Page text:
Maybe next time?

3 Stars – A Good Book (only if you enjoy or don't mind were-animal orgies...)


PS: Am I the only person with enough different geek specialties to realize that Hamilton made her Big Bad the Tiger of All Colors and None, and to think that is really funny?

More info about Bullet at Amazon.com

5 comments:

Jon said...

If I was using your "star" system, I'd have only given this book 1 Star. I reviewed (panned) it a while back. The things missing were plot, plot and plot.
Hey, great review, though. Enjoyed reading it. Found it amusing that you and I both put our reviews below the fold for rating purposes.
I thought I was seriously geeky, but I didn't get the Tiger of All colors and None reference.
Have a great week!

Lindsay said...

I'm not saying you're wrong - there was a serious lack of plot - but I give the book some credit for being enjoyable to read. If I didn't kinda like the crazy sex scenes, I would have given up on the series long ago. If I liked them more, I wouldn't have stopped reading the Merry Gentry books.

I may be reaching here, but to me this felt like it the same kind of no-plot that also bothered me in Song of Susannah and HP and the Half-Blood Prince. It felt like a set-up book for whatever's coming next, just the author assembling the pieces on the board. We'll see, though. I could easily be giving her too much credit.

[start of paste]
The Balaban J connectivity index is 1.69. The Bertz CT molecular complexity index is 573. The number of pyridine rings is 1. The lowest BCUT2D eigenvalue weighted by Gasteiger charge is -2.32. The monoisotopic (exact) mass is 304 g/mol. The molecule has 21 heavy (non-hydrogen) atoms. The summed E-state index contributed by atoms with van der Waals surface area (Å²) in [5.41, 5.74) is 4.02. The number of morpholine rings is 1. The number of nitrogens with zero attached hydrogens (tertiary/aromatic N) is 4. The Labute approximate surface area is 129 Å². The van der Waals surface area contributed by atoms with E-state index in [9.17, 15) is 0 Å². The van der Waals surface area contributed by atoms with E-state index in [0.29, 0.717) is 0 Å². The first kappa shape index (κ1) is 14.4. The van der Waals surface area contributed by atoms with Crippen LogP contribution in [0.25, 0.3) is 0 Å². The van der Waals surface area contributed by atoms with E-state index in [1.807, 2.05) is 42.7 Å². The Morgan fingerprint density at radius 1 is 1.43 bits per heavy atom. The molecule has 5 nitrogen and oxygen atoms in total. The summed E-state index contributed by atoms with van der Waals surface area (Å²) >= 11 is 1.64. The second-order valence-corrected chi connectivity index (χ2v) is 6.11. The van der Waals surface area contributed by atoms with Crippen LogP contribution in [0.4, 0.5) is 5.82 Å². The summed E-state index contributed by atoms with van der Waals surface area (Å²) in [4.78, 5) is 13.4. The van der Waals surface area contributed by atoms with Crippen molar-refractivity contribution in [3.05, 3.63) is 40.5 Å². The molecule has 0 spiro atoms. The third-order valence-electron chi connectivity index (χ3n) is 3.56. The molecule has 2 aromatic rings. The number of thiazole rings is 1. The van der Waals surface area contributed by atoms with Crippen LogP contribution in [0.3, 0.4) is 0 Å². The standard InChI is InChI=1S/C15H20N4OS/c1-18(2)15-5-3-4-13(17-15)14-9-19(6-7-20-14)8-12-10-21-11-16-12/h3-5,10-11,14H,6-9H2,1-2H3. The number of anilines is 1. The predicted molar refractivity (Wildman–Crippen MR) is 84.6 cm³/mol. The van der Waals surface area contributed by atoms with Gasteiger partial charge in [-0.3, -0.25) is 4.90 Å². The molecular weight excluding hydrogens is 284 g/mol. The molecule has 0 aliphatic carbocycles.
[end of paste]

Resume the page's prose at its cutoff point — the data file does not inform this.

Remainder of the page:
(and I'm partially joking about the Tiger of all colors and None, but ever since I found out Hamilton wrote for Ravenloft back in the day, I think D&D (as well as Vampire:tM, of course) when I read her stuff, and couldn't resist a little Dragonlance allusion.)

Jon said...

Although it may seem off-topic, one of the problems with this series is the same one I noticed with LaHaye's Left Behind stuff. The first half dozen were really good, and the events in each novel took place over weeks or months of time. Later on, the time covered by each book shrank to the point where there was only one day's events described in the book. I feel like that now - lots of descriptive and emotional content, but very little that moves the plot forward, moves character development forward, etc.
You're absolutely correct in that LKH is always enjoyable to read - she's an extremely good writer. I just don't feel like I'm getting my money's worth these days. The first half dozen books in the series, I've re-read three or four times, and enjoyed them all over again. The newer stuff, I don't think I'll ever re-read, unless it's for reference purposes, to figure out "what has gone before".

Lindsay said...

I completely understand. I quit the Merry Gentry series around book three, I think, one where nothing happened and almost no time passed. Also, I would probably be a little harsher if I weren't just getting these out of the library. ;)

Jon said...

Ooh, that might be a good question for a Hop sometime. "Are you tougher on a book that you paid hardback prices for than one you borrow from a library, or get for free somehow?"